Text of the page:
much as I do in a single day.”
• This is pathos because the quote shows
outrageous love, which makes the readers
have emotion when reading it. It makes you
feel good.
• This is important because the readers see
Heathcliff’s love for Catherine.
Ethos
• “Whatever our souls are made out of, his and
mine are the same.”
• This is also ethos because it lets the readers know
how alike Catherine and Heathcliff are. It shows
how credible Heathcliff is to speak of Catherine,
because she refers to them as“the same”.
• This quote is important because it shows the
moment that Catherine realizes she can not
marry Heathcliff, because her love is to become
one with him, not to marry him.
Logos
• “It would degrade me to marry Heathcliff now.”
• This is logos because Catherine is doing the
logical thing of this time by not marrying
Heathcliff.
• Catherine knows that although she loves
Healthcliff, she can’t marry him because she is
aware that society would degrade her because he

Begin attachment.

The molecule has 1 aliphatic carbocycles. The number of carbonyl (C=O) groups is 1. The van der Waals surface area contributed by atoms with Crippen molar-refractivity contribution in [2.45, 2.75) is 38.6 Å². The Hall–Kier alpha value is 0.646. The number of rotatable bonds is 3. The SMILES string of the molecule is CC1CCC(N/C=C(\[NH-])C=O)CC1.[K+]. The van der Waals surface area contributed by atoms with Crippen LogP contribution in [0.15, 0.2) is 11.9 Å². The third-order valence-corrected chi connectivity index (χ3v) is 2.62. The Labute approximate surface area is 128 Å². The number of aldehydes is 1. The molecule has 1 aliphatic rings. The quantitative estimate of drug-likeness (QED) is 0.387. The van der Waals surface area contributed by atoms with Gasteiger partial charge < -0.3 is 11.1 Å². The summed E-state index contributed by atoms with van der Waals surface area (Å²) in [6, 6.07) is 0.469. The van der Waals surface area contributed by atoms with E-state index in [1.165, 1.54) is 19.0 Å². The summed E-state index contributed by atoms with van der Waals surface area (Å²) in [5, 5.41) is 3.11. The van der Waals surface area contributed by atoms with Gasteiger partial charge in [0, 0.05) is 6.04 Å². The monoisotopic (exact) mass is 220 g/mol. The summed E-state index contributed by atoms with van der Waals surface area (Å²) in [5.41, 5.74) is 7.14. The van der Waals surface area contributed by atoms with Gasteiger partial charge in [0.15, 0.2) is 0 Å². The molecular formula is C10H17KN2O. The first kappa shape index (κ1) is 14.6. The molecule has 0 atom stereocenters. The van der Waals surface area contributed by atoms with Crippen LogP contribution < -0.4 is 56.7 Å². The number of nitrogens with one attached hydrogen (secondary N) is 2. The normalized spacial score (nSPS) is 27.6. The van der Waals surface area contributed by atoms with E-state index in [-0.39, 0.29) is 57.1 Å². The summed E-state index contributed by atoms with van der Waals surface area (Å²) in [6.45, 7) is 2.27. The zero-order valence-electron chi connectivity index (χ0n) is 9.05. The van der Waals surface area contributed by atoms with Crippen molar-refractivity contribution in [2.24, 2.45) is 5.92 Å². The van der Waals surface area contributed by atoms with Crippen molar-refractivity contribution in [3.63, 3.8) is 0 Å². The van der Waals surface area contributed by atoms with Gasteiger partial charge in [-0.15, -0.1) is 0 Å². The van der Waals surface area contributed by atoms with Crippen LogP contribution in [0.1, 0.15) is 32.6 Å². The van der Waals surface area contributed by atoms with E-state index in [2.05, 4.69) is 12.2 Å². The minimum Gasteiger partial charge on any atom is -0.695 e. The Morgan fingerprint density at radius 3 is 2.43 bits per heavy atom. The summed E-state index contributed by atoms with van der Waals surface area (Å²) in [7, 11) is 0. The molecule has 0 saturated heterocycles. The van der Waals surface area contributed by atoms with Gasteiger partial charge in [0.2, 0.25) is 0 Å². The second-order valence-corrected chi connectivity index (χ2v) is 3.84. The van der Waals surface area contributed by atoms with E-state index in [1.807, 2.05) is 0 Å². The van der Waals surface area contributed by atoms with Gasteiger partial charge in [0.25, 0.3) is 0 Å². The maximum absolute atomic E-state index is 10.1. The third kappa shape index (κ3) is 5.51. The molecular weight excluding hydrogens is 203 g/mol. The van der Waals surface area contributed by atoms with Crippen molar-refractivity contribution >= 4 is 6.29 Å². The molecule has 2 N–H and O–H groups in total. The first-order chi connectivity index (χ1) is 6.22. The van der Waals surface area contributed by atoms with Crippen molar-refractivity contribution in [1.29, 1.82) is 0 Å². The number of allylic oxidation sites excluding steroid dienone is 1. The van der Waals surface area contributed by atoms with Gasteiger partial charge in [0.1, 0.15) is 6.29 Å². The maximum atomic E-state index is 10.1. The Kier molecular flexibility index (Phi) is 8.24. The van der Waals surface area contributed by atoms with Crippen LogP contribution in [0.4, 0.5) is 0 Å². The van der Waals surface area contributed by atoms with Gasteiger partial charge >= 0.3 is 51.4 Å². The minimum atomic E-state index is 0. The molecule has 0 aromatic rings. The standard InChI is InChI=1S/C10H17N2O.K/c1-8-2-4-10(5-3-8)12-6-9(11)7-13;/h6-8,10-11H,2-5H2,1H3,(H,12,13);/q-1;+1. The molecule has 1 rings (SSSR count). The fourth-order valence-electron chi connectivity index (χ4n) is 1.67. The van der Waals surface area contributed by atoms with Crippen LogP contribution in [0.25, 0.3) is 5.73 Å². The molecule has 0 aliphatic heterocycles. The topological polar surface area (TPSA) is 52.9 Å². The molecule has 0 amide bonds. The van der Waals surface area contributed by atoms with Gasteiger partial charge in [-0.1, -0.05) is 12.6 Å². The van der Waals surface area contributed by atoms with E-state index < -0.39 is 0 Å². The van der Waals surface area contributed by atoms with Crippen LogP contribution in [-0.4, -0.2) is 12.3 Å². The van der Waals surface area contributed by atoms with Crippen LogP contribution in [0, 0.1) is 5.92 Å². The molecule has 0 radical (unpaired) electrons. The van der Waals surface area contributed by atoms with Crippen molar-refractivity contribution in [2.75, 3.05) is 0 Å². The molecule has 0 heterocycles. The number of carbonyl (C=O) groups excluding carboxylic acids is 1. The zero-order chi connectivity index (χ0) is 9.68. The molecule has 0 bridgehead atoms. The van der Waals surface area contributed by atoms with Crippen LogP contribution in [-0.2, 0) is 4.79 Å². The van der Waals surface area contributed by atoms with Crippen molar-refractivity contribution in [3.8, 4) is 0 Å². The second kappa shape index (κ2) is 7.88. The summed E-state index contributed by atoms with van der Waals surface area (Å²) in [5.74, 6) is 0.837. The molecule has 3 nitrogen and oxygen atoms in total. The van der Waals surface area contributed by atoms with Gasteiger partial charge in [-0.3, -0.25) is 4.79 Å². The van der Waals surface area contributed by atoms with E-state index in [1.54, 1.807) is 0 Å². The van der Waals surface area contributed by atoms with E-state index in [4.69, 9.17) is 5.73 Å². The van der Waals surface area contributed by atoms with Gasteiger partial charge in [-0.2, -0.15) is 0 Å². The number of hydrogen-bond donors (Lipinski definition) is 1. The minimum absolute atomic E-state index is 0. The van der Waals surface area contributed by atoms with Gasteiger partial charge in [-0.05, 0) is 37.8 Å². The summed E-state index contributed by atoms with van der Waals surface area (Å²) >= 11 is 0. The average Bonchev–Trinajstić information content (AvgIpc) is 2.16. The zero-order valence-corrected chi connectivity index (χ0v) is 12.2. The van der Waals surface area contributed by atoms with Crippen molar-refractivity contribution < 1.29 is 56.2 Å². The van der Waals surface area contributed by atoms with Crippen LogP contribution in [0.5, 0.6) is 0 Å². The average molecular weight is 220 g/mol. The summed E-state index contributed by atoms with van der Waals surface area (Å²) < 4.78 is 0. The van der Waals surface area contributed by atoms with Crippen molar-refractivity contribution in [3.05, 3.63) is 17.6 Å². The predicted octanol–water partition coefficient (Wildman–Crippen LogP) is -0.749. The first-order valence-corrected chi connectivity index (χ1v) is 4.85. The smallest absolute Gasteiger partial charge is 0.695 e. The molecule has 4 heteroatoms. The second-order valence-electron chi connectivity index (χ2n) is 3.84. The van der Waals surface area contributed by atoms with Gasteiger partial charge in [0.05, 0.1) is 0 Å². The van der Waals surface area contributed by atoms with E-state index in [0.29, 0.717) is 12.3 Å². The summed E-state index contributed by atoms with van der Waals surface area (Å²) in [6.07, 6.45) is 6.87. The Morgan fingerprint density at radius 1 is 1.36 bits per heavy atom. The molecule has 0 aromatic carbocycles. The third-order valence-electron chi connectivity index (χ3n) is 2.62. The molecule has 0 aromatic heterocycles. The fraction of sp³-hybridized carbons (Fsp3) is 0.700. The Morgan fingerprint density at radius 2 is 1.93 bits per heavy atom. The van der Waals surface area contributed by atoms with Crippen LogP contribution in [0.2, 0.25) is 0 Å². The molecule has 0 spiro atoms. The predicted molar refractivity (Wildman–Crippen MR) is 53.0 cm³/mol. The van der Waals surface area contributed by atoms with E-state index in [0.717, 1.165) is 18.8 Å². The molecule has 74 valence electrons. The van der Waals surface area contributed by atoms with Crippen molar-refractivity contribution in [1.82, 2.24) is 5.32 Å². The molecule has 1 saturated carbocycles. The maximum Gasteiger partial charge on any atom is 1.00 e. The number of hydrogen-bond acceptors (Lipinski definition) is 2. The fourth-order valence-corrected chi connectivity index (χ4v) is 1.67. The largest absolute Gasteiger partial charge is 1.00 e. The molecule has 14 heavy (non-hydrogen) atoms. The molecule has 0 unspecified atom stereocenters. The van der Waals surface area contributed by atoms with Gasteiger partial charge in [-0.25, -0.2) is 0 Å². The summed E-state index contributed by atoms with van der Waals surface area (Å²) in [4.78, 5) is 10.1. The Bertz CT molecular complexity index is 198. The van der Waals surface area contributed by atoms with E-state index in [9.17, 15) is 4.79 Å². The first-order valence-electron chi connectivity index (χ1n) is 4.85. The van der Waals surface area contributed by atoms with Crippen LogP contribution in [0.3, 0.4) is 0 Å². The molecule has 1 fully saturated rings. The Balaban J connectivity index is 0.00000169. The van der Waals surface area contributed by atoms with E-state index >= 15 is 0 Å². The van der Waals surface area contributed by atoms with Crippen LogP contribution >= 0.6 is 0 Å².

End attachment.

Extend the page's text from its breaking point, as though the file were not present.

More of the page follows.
doesn’t have a family name.
• In this time period, marrying a man without
money when you had money was unacceptable.
• So by not marrying Healthcliff, she is doing the
logical thing in this time period.
Ethos
• “You loved me- then what right had you to leave
me?”
• This is ethos because Heathcliff has the credibility
to question Catherine’s decision to leave him.
• He believed he was loved by Catherine, and when
you are loved by someone, you have the right to
ask them questions.
• This is important to the story because it is the
moment Heathcliff confronts Catherine.
Pathos
• “…you know as well as I do that for every
thought she spends on Linton, she spends a
thousand on me…”
• This is pathos because it makes the readers
happy knowing that Catherine is inlove with
Heathcliff and that he knows it. The readers
want the two to be together.